Parent management training interventions have been shown to improve parenting practices among a variety of populations, reducing children’s risk for externalizing problems. Parent Management Training-Oregon Model (PMTO), a theory-based parenting intervention, has demonstrated both short-term positive effects on parenting and child behavior and longer-term cascading effects on family outcomes, including improvements in parenting, couple functioning, child functioning and parent wellbeing (Patterson & Forgatch, 2010).

After Deployment, Adaptive Parenting Tools/ADAPT is a modification of the empirically-supported PMTO model tailored to military families coping with the stress of deployment. A web-enhanced, 14-week group based intervention, ADAPT addresses the unique challenges of National Guard and Reserve families during reintegration. Core parenting practices of PMTO are taught: skill encouragement, positive involvement, limit setting, problem solving and monitoring, introduced in an active learning environment (Forgatch & DeGarmo, 1999). The program integrates behavioral management and emotion socialization skills to support families dealing with the challenges of deployment.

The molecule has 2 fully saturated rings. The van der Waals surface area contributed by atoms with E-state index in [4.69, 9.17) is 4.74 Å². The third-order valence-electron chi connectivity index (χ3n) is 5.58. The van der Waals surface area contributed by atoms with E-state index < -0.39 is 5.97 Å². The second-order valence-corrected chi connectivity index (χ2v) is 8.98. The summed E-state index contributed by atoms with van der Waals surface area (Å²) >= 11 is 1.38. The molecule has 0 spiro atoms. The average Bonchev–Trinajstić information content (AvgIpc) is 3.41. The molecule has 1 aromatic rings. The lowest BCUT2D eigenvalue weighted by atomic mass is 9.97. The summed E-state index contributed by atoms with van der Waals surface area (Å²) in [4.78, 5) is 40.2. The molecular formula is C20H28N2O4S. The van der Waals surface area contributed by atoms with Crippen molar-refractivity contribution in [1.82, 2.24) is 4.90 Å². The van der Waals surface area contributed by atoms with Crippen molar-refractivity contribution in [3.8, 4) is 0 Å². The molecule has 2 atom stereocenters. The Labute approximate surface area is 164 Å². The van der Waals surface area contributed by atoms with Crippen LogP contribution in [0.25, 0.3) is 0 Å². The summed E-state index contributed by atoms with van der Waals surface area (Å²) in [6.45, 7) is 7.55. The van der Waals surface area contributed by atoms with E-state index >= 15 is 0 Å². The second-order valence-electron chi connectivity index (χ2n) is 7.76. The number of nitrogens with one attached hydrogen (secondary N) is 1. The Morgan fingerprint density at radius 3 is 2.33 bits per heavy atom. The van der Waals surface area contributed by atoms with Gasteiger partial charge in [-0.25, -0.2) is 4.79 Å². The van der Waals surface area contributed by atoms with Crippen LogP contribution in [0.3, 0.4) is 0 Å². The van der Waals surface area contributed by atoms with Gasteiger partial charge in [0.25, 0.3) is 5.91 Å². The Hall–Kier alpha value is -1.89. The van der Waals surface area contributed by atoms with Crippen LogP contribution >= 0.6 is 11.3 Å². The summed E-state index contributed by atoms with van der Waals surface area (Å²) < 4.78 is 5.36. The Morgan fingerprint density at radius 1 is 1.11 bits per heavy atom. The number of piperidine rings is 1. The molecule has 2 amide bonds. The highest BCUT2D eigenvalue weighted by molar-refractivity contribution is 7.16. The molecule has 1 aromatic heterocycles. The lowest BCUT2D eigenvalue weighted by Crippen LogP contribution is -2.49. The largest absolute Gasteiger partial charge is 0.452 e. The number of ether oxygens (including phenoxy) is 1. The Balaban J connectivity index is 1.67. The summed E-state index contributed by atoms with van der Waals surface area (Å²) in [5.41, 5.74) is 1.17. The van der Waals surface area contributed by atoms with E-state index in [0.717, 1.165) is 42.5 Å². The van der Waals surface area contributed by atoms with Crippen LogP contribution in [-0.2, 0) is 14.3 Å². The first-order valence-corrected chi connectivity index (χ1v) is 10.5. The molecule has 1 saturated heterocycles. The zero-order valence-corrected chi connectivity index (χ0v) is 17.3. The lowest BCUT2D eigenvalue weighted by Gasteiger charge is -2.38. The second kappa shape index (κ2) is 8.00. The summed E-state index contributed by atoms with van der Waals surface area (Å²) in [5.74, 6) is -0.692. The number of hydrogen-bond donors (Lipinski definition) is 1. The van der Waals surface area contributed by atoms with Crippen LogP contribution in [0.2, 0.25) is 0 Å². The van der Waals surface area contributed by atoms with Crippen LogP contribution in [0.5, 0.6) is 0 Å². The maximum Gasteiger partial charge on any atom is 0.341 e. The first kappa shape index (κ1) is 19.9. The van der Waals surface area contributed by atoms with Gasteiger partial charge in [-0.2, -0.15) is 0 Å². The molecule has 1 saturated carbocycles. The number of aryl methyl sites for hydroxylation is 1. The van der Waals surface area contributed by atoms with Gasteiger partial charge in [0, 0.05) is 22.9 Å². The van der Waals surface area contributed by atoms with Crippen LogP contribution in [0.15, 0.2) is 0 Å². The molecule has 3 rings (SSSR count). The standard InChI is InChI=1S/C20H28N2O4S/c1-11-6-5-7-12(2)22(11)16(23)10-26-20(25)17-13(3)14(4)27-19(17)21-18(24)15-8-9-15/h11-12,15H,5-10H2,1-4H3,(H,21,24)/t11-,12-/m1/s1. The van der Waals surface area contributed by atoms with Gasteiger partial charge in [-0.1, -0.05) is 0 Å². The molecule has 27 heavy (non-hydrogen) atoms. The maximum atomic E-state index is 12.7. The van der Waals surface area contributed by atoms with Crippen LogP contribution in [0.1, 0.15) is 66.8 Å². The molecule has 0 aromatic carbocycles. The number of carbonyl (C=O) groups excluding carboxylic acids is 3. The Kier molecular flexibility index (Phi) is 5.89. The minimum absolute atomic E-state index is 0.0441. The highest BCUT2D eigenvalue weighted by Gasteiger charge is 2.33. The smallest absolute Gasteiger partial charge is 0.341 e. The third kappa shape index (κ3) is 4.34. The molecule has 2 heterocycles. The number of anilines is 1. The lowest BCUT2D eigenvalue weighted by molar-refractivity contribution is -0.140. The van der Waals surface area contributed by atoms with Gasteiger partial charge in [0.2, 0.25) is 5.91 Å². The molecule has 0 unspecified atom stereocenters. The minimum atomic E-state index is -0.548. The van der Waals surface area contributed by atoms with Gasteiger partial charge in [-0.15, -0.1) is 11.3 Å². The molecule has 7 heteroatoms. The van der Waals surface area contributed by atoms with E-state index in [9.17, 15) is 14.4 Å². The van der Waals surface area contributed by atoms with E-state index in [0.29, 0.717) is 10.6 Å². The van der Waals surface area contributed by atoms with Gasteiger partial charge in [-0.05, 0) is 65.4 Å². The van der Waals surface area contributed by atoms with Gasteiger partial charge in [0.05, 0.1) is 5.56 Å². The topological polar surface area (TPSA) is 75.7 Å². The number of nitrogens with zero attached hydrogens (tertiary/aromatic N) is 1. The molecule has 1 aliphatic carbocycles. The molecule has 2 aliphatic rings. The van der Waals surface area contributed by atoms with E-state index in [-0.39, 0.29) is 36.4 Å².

Combat stress symptoms are associated with challenges in emotional functioning, such as emotional regulation and experiential avoidance, which can interfere with parental functioning (Price, Monson, Callahan, & Rodriguez, 2006). To mitigate the impact of combat stress on parenting, parents are taught basic mindfulness techniques and emotion coaching practices designed to enhance parents’ emotion socialization skills. Improving their emotional regulation skills enables parents to focus on utilizing their core parenting skills to teach their children how to recognize and respond to emotions, and improve their self-regulatory skills.